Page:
Concussions, Brain Damage Linked to Soccer

Scientists studying Patrick Grange's brain found CTE, a disease that causes dementia and depression.
3:00 | 02/28/14

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Transcript for Concussions, Brain Damage Linked to Soccer
New findings this morning raising concerns about the risk of concussions and not just for football players. Now for soccer players, as well. ABC's Jim Avila is in Washington with the story. Reporter: The most popular sport in the world, more American kids play soccer than tackle football or baseball. Long encouraged by parents as the safe alternative to its violent U.S. Cousin, but this morning, it's linked to cte, the very same repetitive head trauma disease seen in some pro football players. New evidence that one of soccer's most exciting plays can cause brain damage. You have to be very careful when your son or daughter is playing soccer. You have to be very cognizant they can injure their heads. Reporter: It is this move, the header that appears so oudangers for youngsters. Players typically head it up to 12 times in a single game. Watch again. That black and white sphere traveling up to 50 miles an hour. And in soccer there's nothing between skull and leather. Our son Patrick was doing headers at the age of 3. Reporter: Patrick grange died nearly two years ago. His brain donated to scientists at Boston university studying cte and those doctors made a startling discovery. The 29-year-old is the first soccer player found to have cte, the frontal lobe of his brain badly damaged, the same mind-numberimin mind-numbing disease that leads to dementia and depression. I'm saying that concussions and constant headers as a youth under the age of 14 should not happen. Reporter: We reached out to the youth soccer fed indication but received no comment although most coaches will verizon cut back on header practice till high school but doctors are saying that's not enough.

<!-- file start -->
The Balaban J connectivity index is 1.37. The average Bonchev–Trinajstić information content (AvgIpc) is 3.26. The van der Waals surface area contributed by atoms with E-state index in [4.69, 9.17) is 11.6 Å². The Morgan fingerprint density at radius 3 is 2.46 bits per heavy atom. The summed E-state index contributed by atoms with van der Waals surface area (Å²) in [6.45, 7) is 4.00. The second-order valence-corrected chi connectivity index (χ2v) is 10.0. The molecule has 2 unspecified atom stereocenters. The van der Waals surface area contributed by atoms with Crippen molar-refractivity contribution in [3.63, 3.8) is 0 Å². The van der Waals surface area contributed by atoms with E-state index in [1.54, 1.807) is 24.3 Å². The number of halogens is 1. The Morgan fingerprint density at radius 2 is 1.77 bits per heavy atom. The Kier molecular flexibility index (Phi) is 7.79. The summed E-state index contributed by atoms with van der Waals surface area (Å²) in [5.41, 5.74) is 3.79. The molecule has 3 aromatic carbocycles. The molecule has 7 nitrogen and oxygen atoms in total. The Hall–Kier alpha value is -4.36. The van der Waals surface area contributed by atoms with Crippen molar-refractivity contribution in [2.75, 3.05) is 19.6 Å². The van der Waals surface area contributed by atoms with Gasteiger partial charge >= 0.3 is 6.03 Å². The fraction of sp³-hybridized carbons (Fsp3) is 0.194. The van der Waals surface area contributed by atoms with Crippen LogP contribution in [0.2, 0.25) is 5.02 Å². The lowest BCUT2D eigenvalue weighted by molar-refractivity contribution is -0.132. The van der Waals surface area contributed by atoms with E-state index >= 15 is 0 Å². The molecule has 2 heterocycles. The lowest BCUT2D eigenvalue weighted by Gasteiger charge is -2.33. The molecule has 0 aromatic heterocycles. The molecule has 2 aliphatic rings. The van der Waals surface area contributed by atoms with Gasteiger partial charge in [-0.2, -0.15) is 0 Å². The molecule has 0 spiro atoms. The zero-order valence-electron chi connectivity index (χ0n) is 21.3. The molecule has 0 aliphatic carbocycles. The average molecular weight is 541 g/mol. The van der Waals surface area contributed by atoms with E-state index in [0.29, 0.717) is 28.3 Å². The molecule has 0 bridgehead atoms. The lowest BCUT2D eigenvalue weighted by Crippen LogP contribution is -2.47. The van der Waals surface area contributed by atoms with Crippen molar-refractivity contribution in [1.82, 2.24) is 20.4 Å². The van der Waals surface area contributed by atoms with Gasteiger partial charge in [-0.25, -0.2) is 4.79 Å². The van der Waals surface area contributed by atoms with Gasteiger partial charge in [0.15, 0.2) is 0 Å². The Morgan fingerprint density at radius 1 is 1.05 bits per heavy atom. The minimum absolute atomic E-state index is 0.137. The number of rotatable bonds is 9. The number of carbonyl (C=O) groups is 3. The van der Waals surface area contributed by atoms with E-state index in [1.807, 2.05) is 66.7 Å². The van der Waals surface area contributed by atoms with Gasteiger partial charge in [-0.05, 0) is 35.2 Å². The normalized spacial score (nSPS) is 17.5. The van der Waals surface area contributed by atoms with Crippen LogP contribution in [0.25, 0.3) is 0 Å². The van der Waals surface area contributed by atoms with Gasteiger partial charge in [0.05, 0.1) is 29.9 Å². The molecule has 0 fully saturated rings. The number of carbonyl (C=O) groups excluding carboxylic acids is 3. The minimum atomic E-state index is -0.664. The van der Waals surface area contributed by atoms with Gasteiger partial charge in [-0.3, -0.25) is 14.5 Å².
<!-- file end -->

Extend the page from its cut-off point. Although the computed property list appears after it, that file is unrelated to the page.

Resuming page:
This transcript has been automatically generated and may not be 100% accurate.

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